In a published last Sunday on The Becker-Posner Blog (which has just been commented also on The 1709 Blog), Judge Posner addressed the following question:
Do patent and copyright law restrict competition and creativity excessively?
The answer seems to be affirmative, although the need for reform is less acute in copyright than is in patent law (but it is sufficiently acute to warrant serious attention from US Congress and the courts).
This conclusion is quite interesting, in that copyright has been increasingly (and constantly) criticised as being too wide, long, and having been reformed contrary to the central tenet in the relevant clause of the US Constitution, that is "to promote the Progress of Science and Useful Arts". In comparison to copyright, patent law has been perhaps subject to less (or, in any case, more nuanced) criticism.
According to Ponser, patent law should be reformed by taking into account some historical (in the sense that they tend to disappear nowadays) features of copyright. In particular, the fact that copyright protection was (rather than ‘is’) different depending on the subject-matter at stake is an important aspect which should be adopted also in patent law:
"Although there are some industry-specific differences in patent law, for the most part patents are “one size fits all,” so far as length of protection and criteria and procedures for the grant of a patent are concerned. In contrast, copyright protection tends to vary considerably across different media. For example, when recorded music came into being, instead of providing it with the same copyright regime as already governed books and other printed material, Congress devised a separate regime tailored to what were considered the distinctive characteristics of music as a form of intellectual property. Patent law could learn from that approach."
|Patent Kats -|
Mildred pictured while attempting
to draft her patent application
To evaluate optimal patent protection for an invention, one has to consider both the cost of inventing and the cost of copying; the higher the ratio of the former to the latter, the greater the optimal patent protection for the inventor. The ratio is very high for pharmaceutical drugs, but this is not the case for other products (like software) which, nonetheless, are subject to the same regime as pharmaceutical drugs. According to Posner, software industry is a progressive, dynamic industry rife with invention. However,
"the conditions that make patent protection essential in the pharmaceutical industry are absent. Nowadays most software innovation is incremental, created by teams of software engineers at modest cost, and also ephemeral—most software inventions are quickly superseded. Software innovation tends to be piecemeal—not entire devices, but components, so that a software device (a cellphone, a tablet, a laptop, etc.) may have tens of thousands, even hundreds of thousands, of separate components (bits of software code or bits of hardware), each one arguably patentable. The result is huge patent thickets, creating rich opportunities for trying to hamstring competitors by suing for infringement—and also for infringing, and then challenging the validity of the patent when the patentee sues you."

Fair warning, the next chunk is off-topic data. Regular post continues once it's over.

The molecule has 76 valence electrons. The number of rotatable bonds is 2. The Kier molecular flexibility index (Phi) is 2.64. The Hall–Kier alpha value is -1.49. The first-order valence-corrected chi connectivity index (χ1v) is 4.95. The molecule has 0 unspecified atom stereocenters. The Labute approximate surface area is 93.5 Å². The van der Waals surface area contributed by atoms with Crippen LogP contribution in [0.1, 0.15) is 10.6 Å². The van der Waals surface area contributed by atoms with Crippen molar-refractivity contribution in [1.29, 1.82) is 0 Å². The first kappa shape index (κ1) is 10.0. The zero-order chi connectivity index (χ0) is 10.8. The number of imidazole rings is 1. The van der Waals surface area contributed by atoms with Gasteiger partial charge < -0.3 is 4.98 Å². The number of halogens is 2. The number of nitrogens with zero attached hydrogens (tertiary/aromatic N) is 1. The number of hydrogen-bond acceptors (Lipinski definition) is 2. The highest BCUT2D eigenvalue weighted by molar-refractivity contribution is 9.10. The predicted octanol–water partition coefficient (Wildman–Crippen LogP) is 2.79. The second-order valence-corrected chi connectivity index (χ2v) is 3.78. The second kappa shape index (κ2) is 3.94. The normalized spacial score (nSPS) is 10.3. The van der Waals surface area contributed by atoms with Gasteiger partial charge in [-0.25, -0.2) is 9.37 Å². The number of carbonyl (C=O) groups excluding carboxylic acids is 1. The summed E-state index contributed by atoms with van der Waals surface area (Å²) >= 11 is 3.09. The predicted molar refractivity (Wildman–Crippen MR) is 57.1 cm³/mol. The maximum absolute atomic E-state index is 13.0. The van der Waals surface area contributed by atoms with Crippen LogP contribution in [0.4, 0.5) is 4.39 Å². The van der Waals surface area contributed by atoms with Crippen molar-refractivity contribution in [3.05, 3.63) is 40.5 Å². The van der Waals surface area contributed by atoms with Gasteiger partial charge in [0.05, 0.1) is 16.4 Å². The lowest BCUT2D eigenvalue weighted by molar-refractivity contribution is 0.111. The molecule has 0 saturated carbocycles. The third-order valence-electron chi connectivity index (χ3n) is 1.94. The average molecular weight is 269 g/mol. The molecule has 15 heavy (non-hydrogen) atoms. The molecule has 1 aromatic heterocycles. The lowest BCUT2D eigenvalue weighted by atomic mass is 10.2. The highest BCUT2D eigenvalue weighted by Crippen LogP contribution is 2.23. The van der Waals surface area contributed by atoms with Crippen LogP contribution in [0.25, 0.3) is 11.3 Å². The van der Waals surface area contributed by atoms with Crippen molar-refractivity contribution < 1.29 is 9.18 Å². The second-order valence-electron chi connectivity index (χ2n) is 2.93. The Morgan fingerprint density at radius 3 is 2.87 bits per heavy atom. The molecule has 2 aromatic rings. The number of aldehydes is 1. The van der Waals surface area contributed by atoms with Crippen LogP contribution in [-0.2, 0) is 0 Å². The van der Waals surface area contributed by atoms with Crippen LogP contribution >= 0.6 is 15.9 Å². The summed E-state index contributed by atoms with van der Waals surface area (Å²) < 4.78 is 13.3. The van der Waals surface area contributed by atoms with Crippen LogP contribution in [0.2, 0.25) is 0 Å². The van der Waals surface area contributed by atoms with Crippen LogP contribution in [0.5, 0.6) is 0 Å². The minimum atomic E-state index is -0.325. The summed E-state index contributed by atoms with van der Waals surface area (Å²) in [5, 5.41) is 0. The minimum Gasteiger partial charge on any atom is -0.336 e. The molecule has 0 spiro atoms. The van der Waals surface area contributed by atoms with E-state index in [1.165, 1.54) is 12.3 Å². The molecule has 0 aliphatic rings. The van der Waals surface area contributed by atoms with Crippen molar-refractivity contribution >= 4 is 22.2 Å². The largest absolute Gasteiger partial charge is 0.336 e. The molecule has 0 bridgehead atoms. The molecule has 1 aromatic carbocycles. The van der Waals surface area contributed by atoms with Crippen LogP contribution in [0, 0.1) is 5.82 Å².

Although copyright enjoys excessive duration and courts tend to interpret fair use in too a narrow manner,
"The problem of copyright law is less acute than the problem of patent law, partly because copyright infringement is limited to deliberate copying [but only as far as damages are concerned: see 17 USC §504(c)(2). In general, innocent infringement is not a defence, unless under particular circumstances: see 17 USC §302(e). In 1931 the US Supreme Court established in fact that "Intention to infringe is not essential under the [Copyright] Act."]; patent infringement does not require proof even that the infringer was aware of the patent that he was infringing."
|Copyright Kats - |
Reaching the camera is never easy,
This Kat believes that, whilst one-size-fits-all rights guarantee a higher degree of legal certainty, they are a good idea when such rights: 1) are limited in scope, and 2) concern homogeneous subject-matter. For both copyright and patents this does not seem to be the case any longer. In addition, there seems to be a global tendency to harmonise upwards. This is certainly true if we think of copyright. For instance, the EU has recently adopted Directive 2011/77/EU, which extended the term of protection for performers and sound recordings from fifty to seventy years. This is just an example which shows how copyright is becoming increasingly similar to patents, as far as one-size-fits-all trends are concerned.
The stance adopted by Posner, who highlights the importance of taking into account the specific characteristics of a given copyright/patent subject-matter when devising the appropriate protection regime, is refreshing, especially in light of the fact that current reforms have been supported by different rationales/justifications altogether.
As commented on Ars Technica, "while Posner doesn't have the power to directly change patent law, he is widely known and respected both in academia and the judiciary. So his views are likely to have an impact on how policymakers—perhaps including Supreme Court justices—view patent law and policy."
Will this happen?
Historical account of innocent infringement defence under US copyright here.
Should patent law imitate copyright? Posner explains Reviewed by Eleonora Rosati on Tuesday, October 02, 2012 Rating: